The Paradox of Masculinity

A Social Examination of Male Aggression and Destruction in Shakespeare’s Othello

g andin Co m m

Expectations W or th ?!

H D umility is gr ac e De st r
Result

uc tio

Ag

s es gr
n

io

lin cu
An x

Violence
n
as M

+

i ty

!?
ie ty

+

Aggression

Society expects that true masculinity is presented in the form of aggression.

Othello represents this male hostility with disturbing metaphors, comparing his “bloody thoughts” of violence “to the Pontic sea” and its “icy current and compulsive course” (Shakespeare 3.3.450-4).

Othello’s speech, mannerism, and style all come to reflect his acceptance of “the social belief that violence is an appropriate masculine response” for most situations (Nel 7).

Othello becomes an overwhelmed man, aggressive and hostile in response to society’s unfair expectations.

Anxiety

Those possessing this violent masculine identity, however, often feel the need to display their male aggression.

Othello’s masculinity soon turns into a frenzied anger, which is depicted as he talks madly to himself that “It is the cause, it is the cause/…It is the cause…/… she must die” (Shakespeare 5.2.1-6).

Othello is now beleaguered with an “anxiety to assert masculinity;” his wild repetitions characteristic of his fretfulness to meet social expectations (Rosen 1).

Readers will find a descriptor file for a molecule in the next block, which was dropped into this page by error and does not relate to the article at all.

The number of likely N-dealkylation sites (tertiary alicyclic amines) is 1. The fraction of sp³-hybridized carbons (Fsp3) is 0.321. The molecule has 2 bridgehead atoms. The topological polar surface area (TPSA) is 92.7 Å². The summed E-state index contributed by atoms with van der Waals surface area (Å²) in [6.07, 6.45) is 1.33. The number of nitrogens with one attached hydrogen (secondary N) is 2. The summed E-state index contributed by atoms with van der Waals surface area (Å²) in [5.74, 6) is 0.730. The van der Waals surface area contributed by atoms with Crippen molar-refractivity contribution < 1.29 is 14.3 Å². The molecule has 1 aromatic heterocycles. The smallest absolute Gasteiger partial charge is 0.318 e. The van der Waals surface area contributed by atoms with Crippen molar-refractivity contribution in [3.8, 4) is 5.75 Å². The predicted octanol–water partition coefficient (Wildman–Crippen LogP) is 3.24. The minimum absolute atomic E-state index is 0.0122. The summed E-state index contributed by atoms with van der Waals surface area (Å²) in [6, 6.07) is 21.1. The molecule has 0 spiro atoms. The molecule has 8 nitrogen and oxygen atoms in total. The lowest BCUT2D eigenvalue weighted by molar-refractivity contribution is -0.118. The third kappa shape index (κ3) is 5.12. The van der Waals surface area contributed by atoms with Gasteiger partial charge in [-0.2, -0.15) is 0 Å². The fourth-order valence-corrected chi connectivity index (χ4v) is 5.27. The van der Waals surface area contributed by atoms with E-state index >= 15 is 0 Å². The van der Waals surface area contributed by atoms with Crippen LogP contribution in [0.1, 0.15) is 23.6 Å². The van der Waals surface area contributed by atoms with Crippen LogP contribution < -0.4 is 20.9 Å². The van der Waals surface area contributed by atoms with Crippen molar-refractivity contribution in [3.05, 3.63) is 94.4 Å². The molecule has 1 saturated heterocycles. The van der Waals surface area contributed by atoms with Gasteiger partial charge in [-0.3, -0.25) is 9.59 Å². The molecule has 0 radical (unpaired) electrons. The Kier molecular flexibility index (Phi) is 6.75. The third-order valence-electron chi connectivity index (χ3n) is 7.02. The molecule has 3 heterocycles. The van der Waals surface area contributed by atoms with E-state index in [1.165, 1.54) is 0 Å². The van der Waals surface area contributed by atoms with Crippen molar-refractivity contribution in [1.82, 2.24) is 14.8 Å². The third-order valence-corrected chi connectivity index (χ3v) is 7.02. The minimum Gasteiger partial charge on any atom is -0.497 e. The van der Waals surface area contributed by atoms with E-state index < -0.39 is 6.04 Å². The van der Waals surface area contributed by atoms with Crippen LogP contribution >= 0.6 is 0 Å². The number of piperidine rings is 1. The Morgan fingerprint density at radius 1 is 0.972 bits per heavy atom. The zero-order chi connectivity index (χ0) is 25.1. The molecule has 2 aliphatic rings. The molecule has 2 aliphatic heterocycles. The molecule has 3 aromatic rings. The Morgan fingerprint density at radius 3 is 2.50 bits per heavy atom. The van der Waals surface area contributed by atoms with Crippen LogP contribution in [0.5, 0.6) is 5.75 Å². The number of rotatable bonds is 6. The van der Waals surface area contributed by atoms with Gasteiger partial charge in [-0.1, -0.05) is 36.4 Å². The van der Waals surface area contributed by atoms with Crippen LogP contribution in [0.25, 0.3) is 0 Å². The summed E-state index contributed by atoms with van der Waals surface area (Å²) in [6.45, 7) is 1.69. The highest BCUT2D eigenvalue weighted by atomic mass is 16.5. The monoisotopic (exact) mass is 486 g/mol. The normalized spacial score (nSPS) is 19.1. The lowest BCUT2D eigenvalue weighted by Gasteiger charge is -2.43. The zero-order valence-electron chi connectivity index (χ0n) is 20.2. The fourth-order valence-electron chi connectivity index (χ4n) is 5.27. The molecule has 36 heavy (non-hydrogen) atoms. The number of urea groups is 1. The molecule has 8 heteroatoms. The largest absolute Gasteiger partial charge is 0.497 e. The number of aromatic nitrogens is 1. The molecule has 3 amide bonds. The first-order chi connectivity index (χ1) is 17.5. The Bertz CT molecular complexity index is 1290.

Othello uneasily awaits a chance to prove his male identity because his society requires that he clearly demonstrate his masculine attributes.

Many men, however, become so overwhelmed in the process of attempting to prove their worth that they are met by selfdestruction in the process.

Destruction

After asserting himself, Othello is confronted with humiliating disgrace and is described as “Perplexed in the extreme,” a man confused, wronged, and desecrated (Shakespeare 5.2.342).

Othello finally makes his mark, attempting to appease the social “conceptions of man…[as] uncivilized monsters” (Lowenthal 2).

And, as he becomes corrupted by society’s expectations, Othello “achieves masculine ‘success’” marked by violence and murder; however this “success society offers involves [his] selfdestruction” in the process (Meisenhelder 2).

Othello becomes entangled within this confusing web of expectations, for when he tries to assert his masculinity, he is only met by personal disgrace.

Society expects that a man of respectable success is aggressive, responsive, and commanding over his life, the domineering masculine type who is both violent and uncivilized.

This preconception of the aggressive male persona, however, creates a situation in which those who become masculine, as society defines it, cannot survive.

This is the paradox of masculinity, that the definitions and expectations of the male persona deemed by our societies are unrealistic, detrimental, and ultimately self-destructive.

By: Baldwin